Jamaica’s Michael Jackson sizzles at seafood festival
With the fair-sized crowd begging for more, Nixon Hall, who is better known as the 'Jamaica's Michael Jackson', gave a scintillating performance during the 15th staging of the Ocho Rios Seafood Festival at the White River Reggae Park.
Held on Independence Day, the festival lived up to its name and reputation despite the persistent inclement weather. But despite a line-up filled with veterans, it was Hall, who was clad in the traditional Jackson lookalike suit, who set the crowd alight. For the better part of 45 minutes, Hall performed all the moves reminiscent of the late 'King of Pop'. He thrilled the crowd by dancing to Jackson's popular songs including Dirty Diana, Beat It, Billie Jean and Thriller, before ending with Heal the World while making his way through the audience to greet his many fans.
"It was a pleasure performing for the people and I am so grateful for the opportunity to showcase my talent, "said Hall, who is a resident of Portmore in St Catherine.
"I take my profession very seriously and I rehearse every week so as to be in tip-top shape and to ensure that my dance moves are done correctly and with timing. The crowd was very appreciative and I felt their energy, which motivated me to step up my delivery. During the COVID-19 lockdown, it was a rather difficult period, but since entertainment has returned, I am doing quite well," he said. Hall admitted that during the lockdown, he gained weight as he was inactive.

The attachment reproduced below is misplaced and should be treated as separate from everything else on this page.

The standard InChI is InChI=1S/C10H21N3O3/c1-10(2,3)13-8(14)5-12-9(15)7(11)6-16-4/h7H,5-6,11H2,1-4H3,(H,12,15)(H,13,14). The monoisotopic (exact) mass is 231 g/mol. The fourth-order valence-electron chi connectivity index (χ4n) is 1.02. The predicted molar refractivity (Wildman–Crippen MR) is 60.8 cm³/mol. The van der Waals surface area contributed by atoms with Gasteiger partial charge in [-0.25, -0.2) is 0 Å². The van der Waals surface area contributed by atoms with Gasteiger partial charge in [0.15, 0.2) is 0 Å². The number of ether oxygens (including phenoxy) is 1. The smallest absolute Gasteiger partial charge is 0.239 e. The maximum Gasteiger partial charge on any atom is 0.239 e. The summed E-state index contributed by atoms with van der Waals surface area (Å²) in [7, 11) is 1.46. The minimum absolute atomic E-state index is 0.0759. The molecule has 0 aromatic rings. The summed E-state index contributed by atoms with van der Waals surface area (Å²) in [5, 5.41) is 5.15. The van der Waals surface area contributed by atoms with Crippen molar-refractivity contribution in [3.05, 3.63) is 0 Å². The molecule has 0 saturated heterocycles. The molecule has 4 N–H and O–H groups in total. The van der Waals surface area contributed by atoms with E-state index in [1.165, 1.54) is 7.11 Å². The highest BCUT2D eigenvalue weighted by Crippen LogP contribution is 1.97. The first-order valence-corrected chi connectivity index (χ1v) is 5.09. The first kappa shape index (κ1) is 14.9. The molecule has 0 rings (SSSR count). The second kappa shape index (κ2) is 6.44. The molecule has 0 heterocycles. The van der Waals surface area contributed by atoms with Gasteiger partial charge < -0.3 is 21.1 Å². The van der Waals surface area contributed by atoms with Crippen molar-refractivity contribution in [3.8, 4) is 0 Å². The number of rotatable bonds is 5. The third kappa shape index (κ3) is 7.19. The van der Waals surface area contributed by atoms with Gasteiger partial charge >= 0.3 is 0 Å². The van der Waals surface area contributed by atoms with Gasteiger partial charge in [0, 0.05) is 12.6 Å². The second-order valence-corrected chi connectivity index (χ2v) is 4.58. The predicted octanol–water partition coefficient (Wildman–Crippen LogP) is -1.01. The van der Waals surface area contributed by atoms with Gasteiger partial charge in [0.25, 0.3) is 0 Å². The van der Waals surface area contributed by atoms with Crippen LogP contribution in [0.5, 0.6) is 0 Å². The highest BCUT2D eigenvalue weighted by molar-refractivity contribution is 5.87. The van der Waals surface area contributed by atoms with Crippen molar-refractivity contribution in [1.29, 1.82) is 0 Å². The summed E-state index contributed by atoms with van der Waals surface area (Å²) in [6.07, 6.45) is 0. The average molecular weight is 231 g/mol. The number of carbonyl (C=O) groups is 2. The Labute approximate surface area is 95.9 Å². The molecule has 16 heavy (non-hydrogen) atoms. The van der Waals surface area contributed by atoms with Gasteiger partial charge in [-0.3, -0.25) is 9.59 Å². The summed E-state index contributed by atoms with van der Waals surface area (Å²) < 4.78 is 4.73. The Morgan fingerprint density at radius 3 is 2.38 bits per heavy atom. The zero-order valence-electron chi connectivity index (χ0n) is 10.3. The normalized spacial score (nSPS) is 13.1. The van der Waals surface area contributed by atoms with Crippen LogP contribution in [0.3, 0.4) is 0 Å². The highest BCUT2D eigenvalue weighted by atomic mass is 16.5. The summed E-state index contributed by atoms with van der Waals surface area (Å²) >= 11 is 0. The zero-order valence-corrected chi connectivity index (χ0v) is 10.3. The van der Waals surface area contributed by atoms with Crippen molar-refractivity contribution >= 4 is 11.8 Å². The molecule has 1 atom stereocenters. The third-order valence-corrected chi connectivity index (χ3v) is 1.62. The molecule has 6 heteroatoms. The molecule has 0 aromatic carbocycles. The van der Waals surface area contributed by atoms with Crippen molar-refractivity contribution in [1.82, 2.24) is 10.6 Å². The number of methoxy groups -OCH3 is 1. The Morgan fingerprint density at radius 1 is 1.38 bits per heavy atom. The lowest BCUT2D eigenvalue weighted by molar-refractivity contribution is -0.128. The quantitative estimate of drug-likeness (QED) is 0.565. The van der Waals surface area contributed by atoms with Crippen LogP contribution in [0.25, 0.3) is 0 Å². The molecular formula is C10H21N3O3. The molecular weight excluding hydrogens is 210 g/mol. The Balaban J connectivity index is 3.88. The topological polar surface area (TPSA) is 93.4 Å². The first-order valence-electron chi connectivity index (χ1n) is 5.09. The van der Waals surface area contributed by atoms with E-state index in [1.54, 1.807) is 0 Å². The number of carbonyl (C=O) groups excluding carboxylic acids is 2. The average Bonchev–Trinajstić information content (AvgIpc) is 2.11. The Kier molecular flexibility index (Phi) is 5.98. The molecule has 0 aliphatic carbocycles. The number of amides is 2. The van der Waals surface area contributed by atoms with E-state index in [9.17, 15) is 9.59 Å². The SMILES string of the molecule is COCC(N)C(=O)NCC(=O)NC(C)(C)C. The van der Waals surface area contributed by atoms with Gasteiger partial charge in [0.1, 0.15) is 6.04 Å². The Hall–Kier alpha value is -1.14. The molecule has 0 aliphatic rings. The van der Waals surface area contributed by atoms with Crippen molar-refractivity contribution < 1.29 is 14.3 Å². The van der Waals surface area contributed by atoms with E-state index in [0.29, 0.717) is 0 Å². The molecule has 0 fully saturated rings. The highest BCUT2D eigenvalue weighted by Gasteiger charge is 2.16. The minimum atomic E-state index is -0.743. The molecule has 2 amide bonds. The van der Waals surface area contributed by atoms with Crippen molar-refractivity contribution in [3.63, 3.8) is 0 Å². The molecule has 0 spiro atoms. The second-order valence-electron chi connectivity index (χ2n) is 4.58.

"Dancing is my passion and I am determined to please my audience at all times. I have been getting a lot of bookings since the start of the summer and with each performance I am improving. The kids love me and the mothers are the ones that encourage me a lot. I believe in hard work and honesty and I am earning from my livelihood," Hall added.
Hall said that he first developed a passion for dancing in 1995 at age 15 and was inspired by Jackson.
"And a deh so mi start dancing at school [Ensom City All-Age School] and di principal did rate me, and so I started performing at school events and I became very popular. I went on a tour in The Bahamas with the Portmore Empire with Vybz Kartel and I-Octane in 2009 and spent four days there. Di three a we was the top performers on that show and I was featured in a newspaper in Bahamas as the 'Jamaican Michael Jackson'," he recalled. Though he dropped out of school, Hall's passion for dancing pushed him to pursue it as a career.
Hall said that years ago, he told his mother, who lives in America, that she would see him perform overseas, which she did in The Bahamas.
"I am grateful for the support from the people and I have an image to protect. I just want to be the best at what I do," Hall said.
Last Saturday, despite the weather, dancehall veterans Wickerman and Admiral Bailey continued the pace set by Hall. Wickerman, who appealed for peace and called on the so-called 'shottas' to stop the senseless killings, poured out several of his catchy lyrics before exiting the stage with his popular single Girls Dem Gungo Walk. Bailey also gave a cameo performance reeling off hits like One Scotch and Della Move.